To ensure the success of Nigeria’s cashless scheme, the Central Bank of Nigeria (CBN) has disclosed plans to introduce incentives for traders through commercial banks.

While speaking at a cashless policy seminar organised by the Lagos Chamber of Commerce and Industry (LCCI), CBN Deputy Governor, Tunde Lemo, said based on the report generated from the appraisal of the Lagos roll-out of the cashless scheme, some far-reaching decisions would be taken to improve the effectiveness and ease of the policy on the economy.

CBN Governor, Sanusi Lamido Sanusi, had said last week that  a final review of the financial activities of the nation in the last 10 months has clearly indicated that the nation is not ready for the cashless scheme national rollout in January 2013.

“What CBN is thinking right now is to encourage banks to introduce some incentives to merchants. We are trying to determine the best incentive schemes for stakeholders,” said Lemo who was represented by Eric Yaduma of CBN’s Shared Services Sector.

Lemo, however, said the cashless policy will soon be implemented in other states in the federation with more extensive and effective awareness campaigns.

He explained that a draft report has already been presented to management, and after the review of the report some positive changes should be expected before the policy is rolled out to other states. He also said that one of the aims of the apex bank is to perfect the cashless policy, which had 5,000 POS outlets at inception but now has about 200,000 outlets  in Lagos before extending the policy to other states across the country.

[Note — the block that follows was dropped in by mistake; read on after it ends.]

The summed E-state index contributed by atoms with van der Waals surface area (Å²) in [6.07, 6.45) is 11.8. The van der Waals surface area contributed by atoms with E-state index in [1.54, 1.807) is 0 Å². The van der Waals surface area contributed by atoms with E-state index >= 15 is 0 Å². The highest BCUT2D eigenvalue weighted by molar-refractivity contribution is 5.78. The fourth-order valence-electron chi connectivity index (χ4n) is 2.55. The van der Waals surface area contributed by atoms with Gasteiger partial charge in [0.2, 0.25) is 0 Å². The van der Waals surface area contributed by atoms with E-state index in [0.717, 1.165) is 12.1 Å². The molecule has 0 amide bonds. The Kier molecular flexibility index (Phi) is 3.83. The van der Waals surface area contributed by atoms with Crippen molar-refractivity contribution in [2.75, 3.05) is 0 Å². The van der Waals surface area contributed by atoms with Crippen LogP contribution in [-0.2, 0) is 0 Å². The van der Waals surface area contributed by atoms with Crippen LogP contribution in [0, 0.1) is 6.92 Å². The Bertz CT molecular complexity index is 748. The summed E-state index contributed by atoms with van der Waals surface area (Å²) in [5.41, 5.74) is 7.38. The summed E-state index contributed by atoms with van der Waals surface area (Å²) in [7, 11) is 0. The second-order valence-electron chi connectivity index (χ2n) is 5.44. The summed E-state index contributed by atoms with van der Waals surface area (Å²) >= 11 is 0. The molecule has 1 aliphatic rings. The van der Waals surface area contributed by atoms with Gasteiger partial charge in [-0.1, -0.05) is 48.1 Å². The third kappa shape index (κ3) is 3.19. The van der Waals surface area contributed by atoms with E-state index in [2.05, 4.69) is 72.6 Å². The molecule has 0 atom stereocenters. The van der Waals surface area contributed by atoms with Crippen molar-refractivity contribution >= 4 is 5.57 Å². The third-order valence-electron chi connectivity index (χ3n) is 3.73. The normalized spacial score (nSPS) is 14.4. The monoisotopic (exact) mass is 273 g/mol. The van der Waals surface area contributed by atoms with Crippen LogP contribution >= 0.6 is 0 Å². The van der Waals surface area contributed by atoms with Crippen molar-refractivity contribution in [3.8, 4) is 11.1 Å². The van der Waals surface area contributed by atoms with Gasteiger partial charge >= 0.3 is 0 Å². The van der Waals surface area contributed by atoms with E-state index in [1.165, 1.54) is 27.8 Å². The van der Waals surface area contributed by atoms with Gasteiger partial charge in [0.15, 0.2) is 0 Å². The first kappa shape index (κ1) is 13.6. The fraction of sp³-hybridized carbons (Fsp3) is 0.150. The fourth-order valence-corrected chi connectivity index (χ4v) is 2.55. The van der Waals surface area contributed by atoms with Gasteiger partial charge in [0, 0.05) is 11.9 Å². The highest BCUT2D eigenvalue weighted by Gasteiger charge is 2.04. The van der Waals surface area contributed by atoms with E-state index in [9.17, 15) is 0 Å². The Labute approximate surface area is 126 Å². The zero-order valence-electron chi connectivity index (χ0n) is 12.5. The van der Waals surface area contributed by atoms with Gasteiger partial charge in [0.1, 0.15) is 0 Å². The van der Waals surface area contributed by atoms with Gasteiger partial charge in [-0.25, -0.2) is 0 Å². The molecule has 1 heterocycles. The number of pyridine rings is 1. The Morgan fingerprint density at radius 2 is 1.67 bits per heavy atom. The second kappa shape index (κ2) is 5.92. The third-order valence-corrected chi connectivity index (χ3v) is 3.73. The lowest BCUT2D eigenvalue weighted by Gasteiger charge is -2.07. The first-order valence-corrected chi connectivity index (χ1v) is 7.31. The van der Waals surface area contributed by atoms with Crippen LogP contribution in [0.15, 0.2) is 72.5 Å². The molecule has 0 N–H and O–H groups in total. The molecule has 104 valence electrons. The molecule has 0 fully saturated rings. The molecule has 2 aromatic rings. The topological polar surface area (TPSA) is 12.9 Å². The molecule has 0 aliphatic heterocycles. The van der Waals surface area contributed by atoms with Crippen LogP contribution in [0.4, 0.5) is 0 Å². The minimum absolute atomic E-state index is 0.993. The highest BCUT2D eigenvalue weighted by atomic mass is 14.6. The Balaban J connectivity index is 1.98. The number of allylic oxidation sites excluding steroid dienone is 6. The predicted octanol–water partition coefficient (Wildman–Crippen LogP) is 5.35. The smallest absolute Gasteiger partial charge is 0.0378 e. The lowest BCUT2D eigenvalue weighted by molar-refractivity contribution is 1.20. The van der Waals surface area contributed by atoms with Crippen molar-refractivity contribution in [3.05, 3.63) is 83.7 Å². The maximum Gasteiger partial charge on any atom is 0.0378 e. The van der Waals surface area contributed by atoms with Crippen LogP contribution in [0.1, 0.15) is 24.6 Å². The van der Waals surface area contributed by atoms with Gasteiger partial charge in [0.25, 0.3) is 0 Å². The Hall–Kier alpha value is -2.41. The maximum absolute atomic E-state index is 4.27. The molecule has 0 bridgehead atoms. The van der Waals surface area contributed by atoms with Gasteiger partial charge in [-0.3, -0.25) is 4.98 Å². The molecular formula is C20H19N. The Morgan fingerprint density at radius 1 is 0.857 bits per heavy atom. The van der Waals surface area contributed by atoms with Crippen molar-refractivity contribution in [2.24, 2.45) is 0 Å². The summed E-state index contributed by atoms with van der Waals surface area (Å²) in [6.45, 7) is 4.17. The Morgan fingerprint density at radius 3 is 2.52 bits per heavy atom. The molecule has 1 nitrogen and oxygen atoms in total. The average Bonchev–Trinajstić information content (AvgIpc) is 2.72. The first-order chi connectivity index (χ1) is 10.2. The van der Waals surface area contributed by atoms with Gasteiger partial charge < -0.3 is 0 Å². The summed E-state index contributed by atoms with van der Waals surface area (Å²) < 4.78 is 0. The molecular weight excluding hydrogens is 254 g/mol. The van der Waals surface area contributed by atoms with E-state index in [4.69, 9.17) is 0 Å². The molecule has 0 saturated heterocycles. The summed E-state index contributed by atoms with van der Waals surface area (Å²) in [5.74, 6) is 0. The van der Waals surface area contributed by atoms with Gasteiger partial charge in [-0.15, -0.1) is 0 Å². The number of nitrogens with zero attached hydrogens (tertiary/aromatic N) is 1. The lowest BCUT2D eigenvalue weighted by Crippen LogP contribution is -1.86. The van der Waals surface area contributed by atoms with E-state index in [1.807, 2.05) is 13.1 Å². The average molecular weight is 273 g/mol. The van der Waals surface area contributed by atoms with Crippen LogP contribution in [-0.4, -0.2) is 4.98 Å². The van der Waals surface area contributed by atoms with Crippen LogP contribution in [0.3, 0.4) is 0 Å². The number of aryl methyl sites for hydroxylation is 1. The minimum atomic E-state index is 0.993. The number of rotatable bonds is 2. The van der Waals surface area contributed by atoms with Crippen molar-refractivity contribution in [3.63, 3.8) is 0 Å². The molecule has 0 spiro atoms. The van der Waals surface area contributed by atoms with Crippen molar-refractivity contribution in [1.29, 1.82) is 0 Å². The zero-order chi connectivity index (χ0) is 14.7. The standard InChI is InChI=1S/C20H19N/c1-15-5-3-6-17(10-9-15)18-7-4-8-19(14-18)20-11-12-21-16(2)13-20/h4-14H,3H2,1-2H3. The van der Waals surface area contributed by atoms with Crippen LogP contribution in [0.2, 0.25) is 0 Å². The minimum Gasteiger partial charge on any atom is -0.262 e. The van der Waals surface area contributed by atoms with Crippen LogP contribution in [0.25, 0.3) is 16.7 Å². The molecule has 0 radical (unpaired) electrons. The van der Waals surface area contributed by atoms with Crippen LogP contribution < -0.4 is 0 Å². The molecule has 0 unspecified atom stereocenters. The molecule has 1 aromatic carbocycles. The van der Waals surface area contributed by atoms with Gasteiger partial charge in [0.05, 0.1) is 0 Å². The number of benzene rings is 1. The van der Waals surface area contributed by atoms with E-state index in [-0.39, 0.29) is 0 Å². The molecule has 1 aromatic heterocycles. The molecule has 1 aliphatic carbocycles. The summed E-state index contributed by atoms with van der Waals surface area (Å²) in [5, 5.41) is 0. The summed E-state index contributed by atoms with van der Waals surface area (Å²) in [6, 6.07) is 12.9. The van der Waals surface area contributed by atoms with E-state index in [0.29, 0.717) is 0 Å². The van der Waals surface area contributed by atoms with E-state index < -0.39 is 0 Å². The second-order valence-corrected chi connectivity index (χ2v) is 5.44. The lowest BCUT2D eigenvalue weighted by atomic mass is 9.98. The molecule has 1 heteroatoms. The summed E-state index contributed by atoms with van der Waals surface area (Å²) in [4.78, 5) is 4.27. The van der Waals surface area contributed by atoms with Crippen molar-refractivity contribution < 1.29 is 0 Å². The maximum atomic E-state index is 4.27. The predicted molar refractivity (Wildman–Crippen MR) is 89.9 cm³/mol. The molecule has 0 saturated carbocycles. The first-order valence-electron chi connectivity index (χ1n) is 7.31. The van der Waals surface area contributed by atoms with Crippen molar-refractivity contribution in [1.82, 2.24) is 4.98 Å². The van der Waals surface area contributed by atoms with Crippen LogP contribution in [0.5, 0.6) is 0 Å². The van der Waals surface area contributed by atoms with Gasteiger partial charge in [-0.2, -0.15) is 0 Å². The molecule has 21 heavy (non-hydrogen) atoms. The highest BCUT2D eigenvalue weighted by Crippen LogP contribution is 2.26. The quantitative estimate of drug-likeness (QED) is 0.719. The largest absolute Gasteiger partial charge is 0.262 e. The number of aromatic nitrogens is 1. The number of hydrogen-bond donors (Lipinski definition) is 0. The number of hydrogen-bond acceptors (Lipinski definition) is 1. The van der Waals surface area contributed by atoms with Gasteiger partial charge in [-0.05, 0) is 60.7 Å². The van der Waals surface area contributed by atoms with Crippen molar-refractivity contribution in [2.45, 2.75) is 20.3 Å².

“We are working with the Nigerian Inter-Banks Services (NIBS) to address some of the challenges we are experiencing in Lagos. We are also engaging telecommunication companies to give priority to data services in order to eradicate the network challenges,” he said.

The CBN Deputy Governor also revealed that the financial institution is partnering the National Orientation Agency (NOA) to improve on the awareness level adopted in Lagos “because awareness is key to the success of the policy.”

Other efforts made by the CBN includes the creation of  a consumer protection department and an e-payment fraud forum that will address issues related to the cashless policy and fraud related cases under consumers resolution services respectively.

Meanwhile, LCCI president, Goodie Ibru lamented that the kick-off of the cashless policy in Lagos in April this year introduced a lot of challenges and opportunities in doing business in the state.

He however said that “To help improve the policy as CBN gets set to extend it to other states, they, as regulators, should pay more attention to developing business in the e-payment sector because it is a critical sector that will drive Foreign Direct Investments (FDIs), international trade and trade integration.”


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